According to the National Institute of Mental Health, Post-Traumatic Stress Disorder (PTSD) is a disorder that develops in some people after they’ve witnessed a shocking or traumatic event. People experience shock after traumatic events, but those who don’t recover from the initial shock are more likely to develop PTSD. After a distressing or upsetting event, it’s important to seek support.
While literature cannot take the place of a support group or therapy, it can help us process grief and trauma. Teens are not immune to PTSD, and several YA novels explore this disorder in different ways: through fantasy, dystopia, or realistic fiction. Some are from the perspective of the person suffering, while others explore what it’s like to be a family member or friend.
Here is a list of four young adult books that deal with PTSD:
Trail of the Dead by Joseph Bruchac – In the follow-up to Killer of Enemies, Apache teenager Lozen protects her family and friends as they travel in search of refuge in a post-apocalyptic world. Though Lozen has only taken the lives of others to protect herself and her family, the killings take a toll on her spirit and Lozen finds herself with what her people call “enemy sickness,” another name for PTSD. With the support of her friends and family, she is healed in a ceremony that reflects the traditional healing of her Apache ancestors.
The Impossible Knife of Memory by Laurie Halse Anderson – Hayley Kincaid and her father have moved around a lot in the past five years due to his job working on the road. They return to his hometown so that Hayley can have a shot at a normal life. However, after her father’s tours in Iraq, he developed PTSD. Hayley isn’t sure if being in her father’s hometown will help with his PTSD, or push him over the edge.
Melting Stones by Tamora Pierce – Evvy and
Rosethorn are sent to the island of Starns to help residents with a dormant volcano. While there, Evvy has flashes of a war from which she recently escaped.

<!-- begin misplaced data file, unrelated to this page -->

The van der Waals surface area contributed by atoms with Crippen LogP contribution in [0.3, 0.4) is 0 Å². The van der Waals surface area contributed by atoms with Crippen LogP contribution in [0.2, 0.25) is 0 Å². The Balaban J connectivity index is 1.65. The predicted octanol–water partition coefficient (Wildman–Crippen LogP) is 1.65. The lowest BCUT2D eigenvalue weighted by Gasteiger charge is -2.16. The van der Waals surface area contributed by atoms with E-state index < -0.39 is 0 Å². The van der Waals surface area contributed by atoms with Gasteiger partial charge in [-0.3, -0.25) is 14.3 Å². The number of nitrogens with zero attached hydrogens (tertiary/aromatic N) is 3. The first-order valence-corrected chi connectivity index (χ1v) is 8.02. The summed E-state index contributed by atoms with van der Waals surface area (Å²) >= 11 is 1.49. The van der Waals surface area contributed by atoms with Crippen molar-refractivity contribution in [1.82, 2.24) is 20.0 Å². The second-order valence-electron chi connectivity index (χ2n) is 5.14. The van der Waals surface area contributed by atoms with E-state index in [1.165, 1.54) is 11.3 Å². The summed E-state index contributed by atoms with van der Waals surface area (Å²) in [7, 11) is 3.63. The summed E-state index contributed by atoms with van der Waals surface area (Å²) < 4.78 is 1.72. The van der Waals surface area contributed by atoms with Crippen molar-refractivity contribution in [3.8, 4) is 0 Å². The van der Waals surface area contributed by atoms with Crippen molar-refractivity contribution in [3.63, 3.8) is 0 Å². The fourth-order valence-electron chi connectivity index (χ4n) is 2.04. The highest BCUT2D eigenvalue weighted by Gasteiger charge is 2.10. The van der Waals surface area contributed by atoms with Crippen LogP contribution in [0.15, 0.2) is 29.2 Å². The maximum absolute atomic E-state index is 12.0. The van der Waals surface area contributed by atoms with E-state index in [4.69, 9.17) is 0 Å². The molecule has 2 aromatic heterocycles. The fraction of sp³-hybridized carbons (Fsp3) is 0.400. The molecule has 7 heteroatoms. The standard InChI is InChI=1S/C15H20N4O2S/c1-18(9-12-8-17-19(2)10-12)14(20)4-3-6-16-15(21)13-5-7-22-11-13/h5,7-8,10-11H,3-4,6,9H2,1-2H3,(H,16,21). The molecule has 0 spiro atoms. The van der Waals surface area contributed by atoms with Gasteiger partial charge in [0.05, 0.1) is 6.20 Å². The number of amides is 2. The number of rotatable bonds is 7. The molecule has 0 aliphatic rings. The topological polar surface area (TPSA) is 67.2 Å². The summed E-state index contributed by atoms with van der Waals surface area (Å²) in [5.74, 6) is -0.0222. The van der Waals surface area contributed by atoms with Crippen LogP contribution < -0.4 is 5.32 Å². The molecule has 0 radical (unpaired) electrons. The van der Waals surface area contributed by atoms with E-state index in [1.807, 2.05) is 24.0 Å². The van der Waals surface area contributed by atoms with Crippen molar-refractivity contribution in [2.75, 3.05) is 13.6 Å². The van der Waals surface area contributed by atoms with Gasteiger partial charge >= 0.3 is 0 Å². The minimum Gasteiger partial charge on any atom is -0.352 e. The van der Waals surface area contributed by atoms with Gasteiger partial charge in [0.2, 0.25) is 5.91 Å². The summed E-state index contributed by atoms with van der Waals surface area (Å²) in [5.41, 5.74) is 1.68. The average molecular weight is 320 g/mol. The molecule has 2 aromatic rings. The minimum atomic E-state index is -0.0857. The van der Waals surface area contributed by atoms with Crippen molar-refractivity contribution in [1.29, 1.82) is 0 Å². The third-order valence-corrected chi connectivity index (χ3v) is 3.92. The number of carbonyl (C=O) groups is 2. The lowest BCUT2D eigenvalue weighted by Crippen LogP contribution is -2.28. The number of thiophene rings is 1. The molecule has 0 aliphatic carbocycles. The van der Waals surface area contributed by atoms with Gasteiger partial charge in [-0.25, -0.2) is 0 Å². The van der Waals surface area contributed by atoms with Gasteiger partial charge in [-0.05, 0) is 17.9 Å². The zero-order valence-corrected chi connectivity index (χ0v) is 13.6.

Fallen Angels by Walter Dean Myers – After his dreams of attending college fall through, Perry, a teenager from Harlem, decides to volunteer for the service and joins the Vietnam War. Perry and his platoon are sent to the front lines and come face-to-face with the horrors of war. Perry begins to questions why black troops are given the most dangerous assignments and why the U.S. is in Vietnam at all.
National Institute of Mental Health: Post Traumatic Stress Disorder
National Institute of Mental Health: Helping Children and Adolescents Cope with Violence and Disasters: What Community Members Can Do
PTSD: National Center for PTSD
American Academy of Pediatrics: Promoting Adjustment and Helping Children Cope After Disaster and Crisis
Why I Love to Read Sad and Dark Books to Children (and You Should Too)
Talking to Kids About Current Events and Conflicts
Turning to Story After the Sandy Hook Shooting
Connecting Teens with the Authors They Love
What are some other YA novels that deal with PTSD? Please share in the comments.
2 thoughts on “Four Depictions of Post-Traumatic Stress Disorder in YA”
This is a very interesting article. I’ve just read a really good middle grade book that deals with PTSD in families while telling a fun kid-accessable adventure story. Its called THE LOST CELT by A.E.Conran. Its the story of two kids who think they’ve found a timer traveling Celt who is the star of their video game. Really well written.
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